Big Dutch banks refuse to rescue DSB

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Dirk Scheringa, the man who gave his name to the collapsing DSB Bank, has not managed to persuade the big Dutch banks to step in with a takeover at the last minute.

At the end of a late-night meeting at the Dutch central bank, Mr Scheringa admitted his last-ditch attempt to save DSB from bankruptcy had failed. Mr Scheringa was hoping a consortium of the ING, Rabobank, ABN Amro, Fortis, SNS and Van Lanschot banks would come to DSB’s rescue. But the big banks concluded that such a construction was unfeasible.

The DSB boss said he is still talking to a possible bidder from the United States who could be interested in a takeover. However, he has just hours to clinch the deal, as the court has set him an already extended deadline of 12.00pm on Friday to come up with a candidate.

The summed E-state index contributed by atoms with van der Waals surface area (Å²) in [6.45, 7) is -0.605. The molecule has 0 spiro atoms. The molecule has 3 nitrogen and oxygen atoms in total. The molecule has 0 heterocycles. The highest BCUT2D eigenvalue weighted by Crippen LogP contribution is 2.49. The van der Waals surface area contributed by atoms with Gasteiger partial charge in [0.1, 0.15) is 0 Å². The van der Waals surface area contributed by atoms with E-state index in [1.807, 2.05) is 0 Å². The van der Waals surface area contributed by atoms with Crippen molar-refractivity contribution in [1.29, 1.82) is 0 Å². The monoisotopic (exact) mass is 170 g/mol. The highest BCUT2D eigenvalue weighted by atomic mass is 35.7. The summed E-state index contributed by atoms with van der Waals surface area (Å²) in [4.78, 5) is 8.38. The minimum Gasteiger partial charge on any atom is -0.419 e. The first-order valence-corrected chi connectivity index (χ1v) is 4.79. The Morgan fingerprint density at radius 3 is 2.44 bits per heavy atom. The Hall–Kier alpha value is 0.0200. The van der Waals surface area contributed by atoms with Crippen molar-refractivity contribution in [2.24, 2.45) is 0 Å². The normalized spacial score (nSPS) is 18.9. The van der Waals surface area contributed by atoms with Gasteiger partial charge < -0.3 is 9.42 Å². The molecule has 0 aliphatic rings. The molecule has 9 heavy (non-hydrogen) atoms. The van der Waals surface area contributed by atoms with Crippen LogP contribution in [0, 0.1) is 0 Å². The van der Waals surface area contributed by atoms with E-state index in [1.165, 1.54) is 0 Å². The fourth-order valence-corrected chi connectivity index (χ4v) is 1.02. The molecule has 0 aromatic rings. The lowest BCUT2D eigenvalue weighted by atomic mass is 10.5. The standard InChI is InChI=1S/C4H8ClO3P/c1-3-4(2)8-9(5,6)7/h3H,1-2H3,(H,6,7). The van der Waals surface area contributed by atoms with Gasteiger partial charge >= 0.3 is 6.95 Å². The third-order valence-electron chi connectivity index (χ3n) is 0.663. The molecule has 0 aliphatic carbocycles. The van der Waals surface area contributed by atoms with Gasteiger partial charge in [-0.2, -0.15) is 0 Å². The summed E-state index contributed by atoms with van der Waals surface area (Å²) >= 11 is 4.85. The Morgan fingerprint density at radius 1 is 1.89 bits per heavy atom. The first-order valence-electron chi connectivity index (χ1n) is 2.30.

Clutching at straws
Mr Scheringen was not prepared to give details of the potential US bidder, but said it was a concern that owns banks worldwide. He described it as a “serious” candidate, but also said the move was “clutching at straws”.

Earlier in the day Mr Scheringa, the man at the centre of the banking and football empire based in the small village of Wognum north of Amsterdam, met Finance Minister Wouter Bos to discuss possibilities of saving the bank. Both described the conversation as constructive. However Mr Bos was not prepared to speculate about the chances of success.

Prior to the meeting the finance miniser said he saw little possibility of DSB avoiding bankruptcy. He has categorically ruled out using taxpayers’ money to bail the bank out. The Dutch central bank, DNB, concluded yesterday that DSB was doomed.

DSB has been brought to its knees by two internet runs on the bank. It faces claims for saddling unsuspecting customers with unaffordable mortgages coupled to unnecessary single-premium insurance policies. The man behind an interest group representing duped mortgage customers sparked the initial run on the bank by calling for account holders to withdraw their savings.


Read more about the Dutch banking drama here, or follow the timeline of events here.